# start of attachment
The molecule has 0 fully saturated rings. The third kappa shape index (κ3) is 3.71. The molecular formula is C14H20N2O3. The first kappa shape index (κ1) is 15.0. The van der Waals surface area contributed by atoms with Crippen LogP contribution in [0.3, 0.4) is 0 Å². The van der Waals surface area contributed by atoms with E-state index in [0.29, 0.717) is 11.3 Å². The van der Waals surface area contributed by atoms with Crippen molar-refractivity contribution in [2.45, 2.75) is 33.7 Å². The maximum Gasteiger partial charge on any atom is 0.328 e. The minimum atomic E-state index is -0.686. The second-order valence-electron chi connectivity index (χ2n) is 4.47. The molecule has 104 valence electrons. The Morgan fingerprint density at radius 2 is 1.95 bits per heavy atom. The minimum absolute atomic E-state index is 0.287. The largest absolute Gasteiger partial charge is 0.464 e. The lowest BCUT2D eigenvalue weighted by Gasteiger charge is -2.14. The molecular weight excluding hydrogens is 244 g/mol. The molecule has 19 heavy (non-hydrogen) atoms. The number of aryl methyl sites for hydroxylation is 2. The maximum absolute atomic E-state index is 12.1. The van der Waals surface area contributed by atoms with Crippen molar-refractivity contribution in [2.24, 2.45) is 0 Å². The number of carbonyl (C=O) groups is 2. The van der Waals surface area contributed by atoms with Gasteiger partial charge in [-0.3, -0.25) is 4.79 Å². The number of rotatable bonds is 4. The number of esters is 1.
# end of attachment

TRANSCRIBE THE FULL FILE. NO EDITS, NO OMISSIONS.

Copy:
The molecule has 0 fully saturated rings. The third kappa shape index (κ3) is 3.71. The molecular formula is C14H20N2O3. The first kappa shape index (κ1) is 15.0. The van der Waals surface area contributed by atoms with Crippen LogP contribution in [0.3, 0.4) is 0 Å². The van der Waals surface area contributed by atoms with E-state index in [0.29, 0.717) is 11.3 Å². The van der Waals surface area contributed by atoms with Crippen molar-refractivity contribution in [2.45, 2.75) is 33.7 Å². The maximum Gasteiger partial charge on any atom is 0.328 e. The minimum atomic E-state index is -0.686. The second-order valence-electron chi connectivity index (χ2n) is 4.47. The molecule has 104 valence electrons. The Morgan fingerprint density at radius 2 is 1.95 bits per heavy atom. The minimum absolute atomic E-state index is 0.287. The largest absolute Gasteiger partial charge is 0.464 e. The lowest BCUT2D eigenvalue weighted by Gasteiger charge is -2.14. The molecular weight excluding hydrogens is 244 g/mol. The molecule has 19 heavy (non-hydrogen) atoms. The number of aryl methyl sites for hydroxylation is 2. The maximum absolute atomic E-state index is 12.1. The van der Waals surface area contributed by atoms with Crippen molar-refractivity contribution in [2.24, 2.45) is 0 Å². The number of carbonyl (C=O) groups is 2. The van der Waals surface area contributed by atoms with Gasteiger partial charge in [-0.3, -0.25) is 4.79 Å². The number of rotatable bonds is 4. The number of esters is 1.